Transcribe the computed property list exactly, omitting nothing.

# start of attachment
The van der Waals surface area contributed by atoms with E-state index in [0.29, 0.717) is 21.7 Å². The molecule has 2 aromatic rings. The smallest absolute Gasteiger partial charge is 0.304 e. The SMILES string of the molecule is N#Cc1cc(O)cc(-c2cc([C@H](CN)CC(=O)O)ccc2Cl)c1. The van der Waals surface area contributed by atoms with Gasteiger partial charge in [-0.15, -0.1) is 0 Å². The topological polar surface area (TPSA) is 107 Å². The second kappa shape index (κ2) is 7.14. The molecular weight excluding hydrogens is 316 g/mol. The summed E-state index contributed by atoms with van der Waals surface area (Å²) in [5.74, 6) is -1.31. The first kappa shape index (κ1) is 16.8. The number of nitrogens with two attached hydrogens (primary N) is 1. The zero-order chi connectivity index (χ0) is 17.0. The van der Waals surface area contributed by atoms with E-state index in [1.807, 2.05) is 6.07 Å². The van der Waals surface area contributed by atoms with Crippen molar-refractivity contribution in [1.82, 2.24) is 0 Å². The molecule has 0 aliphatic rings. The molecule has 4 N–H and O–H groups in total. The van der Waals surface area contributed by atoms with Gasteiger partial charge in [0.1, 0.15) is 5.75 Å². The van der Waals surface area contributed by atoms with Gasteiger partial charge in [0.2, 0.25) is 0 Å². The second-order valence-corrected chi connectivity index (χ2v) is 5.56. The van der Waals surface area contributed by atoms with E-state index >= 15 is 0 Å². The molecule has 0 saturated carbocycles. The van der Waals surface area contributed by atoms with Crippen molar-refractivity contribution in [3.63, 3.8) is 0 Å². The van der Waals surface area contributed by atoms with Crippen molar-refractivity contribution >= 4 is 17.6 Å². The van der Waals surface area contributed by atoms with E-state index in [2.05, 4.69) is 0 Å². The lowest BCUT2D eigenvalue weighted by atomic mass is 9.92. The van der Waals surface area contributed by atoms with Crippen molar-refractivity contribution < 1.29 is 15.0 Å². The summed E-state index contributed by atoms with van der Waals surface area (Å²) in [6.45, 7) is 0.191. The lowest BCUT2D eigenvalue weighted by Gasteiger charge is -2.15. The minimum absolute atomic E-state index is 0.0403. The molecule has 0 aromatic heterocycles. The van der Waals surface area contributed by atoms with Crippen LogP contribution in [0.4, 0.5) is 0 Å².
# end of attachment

The van der Waals surface area contributed by atoms with E-state index in [0.29, 0.717) is 21.7 Å². The molecule has 2 aromatic rings. The smallest absolute Gasteiger partial charge is 0.304 e. The SMILES string of the molecule is N#Cc1cc(O)cc(-c2cc([C@H](CN)CC(=O)O)ccc2Cl)c1. The van der Waals surface area contributed by atoms with Gasteiger partial charge in [-0.15, -0.1) is 0 Å². The topological polar surface area (TPSA) is 107 Å². The second kappa shape index (κ2) is 7.14. The molecular weight excluding hydrogens is 316 g/mol. The summed E-state index contributed by atoms with van der Waals surface area (Å²) in [5.74, 6) is -1.31. The first kappa shape index (κ1) is 16.8. The number of nitrogens with two attached hydrogens (primary N) is 1. The zero-order chi connectivity index (χ0) is 17.0. The van der Waals surface area contributed by atoms with E-state index in [1.807, 2.05) is 6.07 Å². The van der Waals surface area contributed by atoms with Crippen molar-refractivity contribution in [1.82, 2.24) is 0 Å². The molecule has 0 aliphatic rings. The molecule has 4 N–H and O–H groups in total. The van der Waals surface area contributed by atoms with Gasteiger partial charge in [0.1, 0.15) is 5.75 Å². The van der Waals surface area contributed by atoms with Gasteiger partial charge in [0.2, 0.25) is 0 Å². The second-order valence-corrected chi connectivity index (χ2v) is 5.56. The van der Waals surface area contributed by atoms with E-state index >= 15 is 0 Å². The molecule has 0 saturated carbocycles. The van der Waals surface area contributed by atoms with Crippen molar-refractivity contribution in [3.63, 3.8) is 0 Å². The van der Waals surface area contributed by atoms with Crippen molar-refractivity contribution >= 4 is 17.6 Å². The van der Waals surface area contributed by atoms with E-state index in [2.05, 4.69) is 0 Å². The lowest BCUT2D eigenvalue weighted by atomic mass is 9.92. The van der Waals surface area contributed by atoms with Crippen molar-refractivity contribution < 1.29 is 15.0 Å². The summed E-state index contributed by atoms with van der Waals surface area (Å²) in [6.45, 7) is 0.191. The lowest BCUT2D eigenvalue weighted by Gasteiger charge is -2.15. The minimum absolute atomic E-state index is 0.0403. The molecule has 0 aromatic heterocycles. The van der Waals surface area contributed by atoms with Crippen LogP contribution in [0.4, 0.5) is 0 Å².